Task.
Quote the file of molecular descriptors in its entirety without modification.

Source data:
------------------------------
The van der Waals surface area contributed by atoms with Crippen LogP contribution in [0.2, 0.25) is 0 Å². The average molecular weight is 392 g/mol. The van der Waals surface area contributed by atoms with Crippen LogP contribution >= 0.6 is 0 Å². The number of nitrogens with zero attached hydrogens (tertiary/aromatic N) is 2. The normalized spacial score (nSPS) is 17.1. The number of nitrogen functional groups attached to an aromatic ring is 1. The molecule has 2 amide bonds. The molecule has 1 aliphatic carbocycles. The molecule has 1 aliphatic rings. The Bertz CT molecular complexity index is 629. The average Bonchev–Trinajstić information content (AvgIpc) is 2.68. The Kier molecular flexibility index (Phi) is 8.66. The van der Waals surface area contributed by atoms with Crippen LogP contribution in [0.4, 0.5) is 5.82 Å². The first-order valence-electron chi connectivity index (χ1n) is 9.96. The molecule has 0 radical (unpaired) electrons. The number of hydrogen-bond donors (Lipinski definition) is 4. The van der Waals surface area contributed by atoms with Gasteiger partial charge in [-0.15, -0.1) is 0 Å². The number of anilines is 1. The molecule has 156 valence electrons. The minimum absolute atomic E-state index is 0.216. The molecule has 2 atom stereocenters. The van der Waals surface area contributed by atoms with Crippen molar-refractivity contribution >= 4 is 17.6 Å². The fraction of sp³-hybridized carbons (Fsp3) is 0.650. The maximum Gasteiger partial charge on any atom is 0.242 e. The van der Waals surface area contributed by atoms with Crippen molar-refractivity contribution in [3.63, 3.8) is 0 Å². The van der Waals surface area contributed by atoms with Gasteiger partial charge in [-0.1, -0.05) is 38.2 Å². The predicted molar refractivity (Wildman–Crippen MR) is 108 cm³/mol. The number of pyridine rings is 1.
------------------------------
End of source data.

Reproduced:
The van der Waals surface area contributed by atoms with Crippen LogP contribution in [0.2, 0.25) is 0 Å². The average molecular weight is 392 g/mol. The van der Waals surface area contributed by atoms with Crippen LogP contribution >= 0.6 is 0 Å². The number of nitrogens with zero attached hydrogens (tertiary/aromatic N) is 2. The normalized spacial score (nSPS) is 17.1. The number of nitrogen functional groups attached to an aromatic ring is 1. The molecule has 2 amide bonds. The molecule has 1 aliphatic carbocycles. The molecule has 1 aliphatic rings. The Bertz CT molecular complexity index is 629. The average Bonchev–Trinajstić information content (AvgIpc) is 2.68. The Kier molecular flexibility index (Phi) is 8.66. The van der Waals surface area contributed by atoms with Crippen LogP contribution in [0.4, 0.5) is 5.82 Å². The first-order valence-electron chi connectivity index (χ1n) is 9.96. The molecule has 0 radical (unpaired) electrons. The number of hydrogen-bond donors (Lipinski definition) is 4. The van der Waals surface area contributed by atoms with Gasteiger partial charge in [-0.15, -0.1) is 0 Å². The number of anilines is 1. The molecule has 156 valence electrons. The minimum absolute atomic E-state index is 0.216. The molecule has 2 atom stereocenters. The van der Waals surface area contributed by atoms with Crippen molar-refractivity contribution >= 4 is 17.6 Å². The fraction of sp³-hybridized carbons (Fsp3) is 0.650. The maximum Gasteiger partial charge on any atom is 0.242 e. The van der Waals surface area contributed by atoms with Crippen molar-refractivity contribution in [3.63, 3.8) is 0 Å². The van der Waals surface area contributed by atoms with Gasteiger partial charge in [-0.1, -0.05) is 38.2 Å². The predicted molar refractivity (Wildman–Crippen MR) is 108 cm³/mol. The number of pyridine rings is 1.